My name is Scott Pape and I’m here with Scott Brown, both of us are system and application engineers at Freescale Semiconductor. Thanks for joining us for a short demonstration of the demo AC kit, the development platform for the Flexis AC product line. As with other Flexis products within Freescale’s controller continuum, the Flexis AC bridges the gap between 8 and 32 bit development by offering products that are pin, peripheral, and tool compatible. The 8 bit and 32 bit Flexis AC devices benefit from 2 popular Freescale CPU architectures. The 8 bit AC devices are built using the code efficient SO8 card while the 32 bit devices utilize the high performance energy efficient V1 ColdFire card. The enhancements in hardware and software enable design engineers like yourselves to transition between devices quickly and easily making these precuts perfect for designing both high end and low end products all while using the same product platform. For example, let’s take a look at washing machines. Washing machines range from very basic mechanical interfaces to elaborate touch screen interfaces. In addition the higher end models might have automatic water level sensing or automatic dirt sensing. The Flexis concept allows easy migration from low cost to feature rich applications.
We have claimed that the Flexis AC devices are truly compatible. You may be asking us is it really possible. We’re going to demonstrate how easy it is to migrate within the Flexis AC family that will save you time in your next design.
We’re going to run through a demo showing the ease of migration from the SO8 AC to the ColdFire V1 AC family members. For this demonstration we will use the demo AC kit. This kit includes a board that has a 3 axis accelerometer on it. The software for this demonstration will read the X, Y and Z values of the accelerometer and then send the data to a graphing utility on a PC.
We will start with the SO8 version first. The tool we will use for compiling the software is CodeWarrior from microcontrollers. This is one software tool that can be used on both, the 8 bit SO8 and the 32 bit ColdFire. We start by compiling and programming the SO8 code first. After the device has done programming, the debugger window is launched and we can start execution of the code simply by pressing the go button within the debugger window. Switching to the graphing utility, we can see the X, Y and Z coordinates being displayed in the red, green and blue graphs. In addition there’s an orange graph that shows the CPU cycles that the MCU is using to read and do any calculations on the data and then sending to the host PC. Then we can switch to the averaging. You can see in the averaging that the CPU cycles required increases considerably over the raw data. This is due to 16 and 32 bit math being performed to average the data. Now switching to the filtering mode, this does a little bit more math and as you can see the CPU requirements increase again versus the data averaging. Now we will demonstrate the switch to the Cold Fire V1. We power down and close all the debugger windows. We remove the SO8 data card from the demo AC kit board. Replace it with the ColdFire V1 data card. Turn power back on and we go to the CodeWarrior interface. Using the MCU change wizard within CodeWarrior, we can easily switch to the ColdFire AC 256 MCU. When we are selecting this CodeWarrior behind the scenes is changing the compiler, changing the header files, changing libraries and changing the debugger that will be called when the program is launched. All this is done automatically by CodeWarrior and requires no user input.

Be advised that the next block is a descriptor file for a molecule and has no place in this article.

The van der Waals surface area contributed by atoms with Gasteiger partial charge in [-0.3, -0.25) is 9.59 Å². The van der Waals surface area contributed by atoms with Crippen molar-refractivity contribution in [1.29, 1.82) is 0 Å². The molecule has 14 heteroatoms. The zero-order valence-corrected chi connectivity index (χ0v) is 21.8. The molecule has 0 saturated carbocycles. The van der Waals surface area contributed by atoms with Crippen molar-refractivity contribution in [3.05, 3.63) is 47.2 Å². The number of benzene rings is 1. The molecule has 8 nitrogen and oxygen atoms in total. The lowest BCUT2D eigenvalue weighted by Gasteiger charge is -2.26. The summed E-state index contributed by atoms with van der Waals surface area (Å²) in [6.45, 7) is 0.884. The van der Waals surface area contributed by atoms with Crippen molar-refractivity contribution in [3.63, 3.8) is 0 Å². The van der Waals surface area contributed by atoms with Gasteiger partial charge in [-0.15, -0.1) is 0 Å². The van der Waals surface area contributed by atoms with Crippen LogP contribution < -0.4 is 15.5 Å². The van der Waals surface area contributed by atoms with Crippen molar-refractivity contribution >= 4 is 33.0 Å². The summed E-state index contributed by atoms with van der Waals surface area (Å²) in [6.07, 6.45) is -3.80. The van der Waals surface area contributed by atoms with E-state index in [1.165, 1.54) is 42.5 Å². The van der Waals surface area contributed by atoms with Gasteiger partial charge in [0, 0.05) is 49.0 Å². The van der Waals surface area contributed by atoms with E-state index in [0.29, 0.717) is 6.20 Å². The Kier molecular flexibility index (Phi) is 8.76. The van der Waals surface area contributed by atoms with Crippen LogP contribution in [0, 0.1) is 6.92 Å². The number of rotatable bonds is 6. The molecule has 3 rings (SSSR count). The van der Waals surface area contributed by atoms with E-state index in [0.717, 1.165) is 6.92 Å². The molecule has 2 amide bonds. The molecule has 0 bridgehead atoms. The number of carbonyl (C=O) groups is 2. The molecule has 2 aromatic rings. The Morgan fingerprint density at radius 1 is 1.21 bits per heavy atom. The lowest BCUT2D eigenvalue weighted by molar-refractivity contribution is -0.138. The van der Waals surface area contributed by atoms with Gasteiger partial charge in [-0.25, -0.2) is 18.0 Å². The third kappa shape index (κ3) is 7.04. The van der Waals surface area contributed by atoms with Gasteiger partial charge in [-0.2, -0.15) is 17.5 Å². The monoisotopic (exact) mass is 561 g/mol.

Now that we have programmed the 32 bit ColdFire, we switch over to the data graphing window. And again you can see the X, Y and Z coordinated being displayed in the red, green and blue graphs and the CPU values being shown in orange. When we switch to the data averaging mode, we can see that with ColdFire there’s only a modest increase in CPU cycles required. Again when we switch to the filtering mode, you can see it’s just a very small increase in CPU. Since this is a 32 bit MCU, requires fewer cycles to do the same calculations that the 8 bit has already done.
Thanks for joining Scott and myself for this demonstration of the Flexis AC development kit, the demo AC kit.
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Read the Italian version: Flexis AC - Video Dimostrativo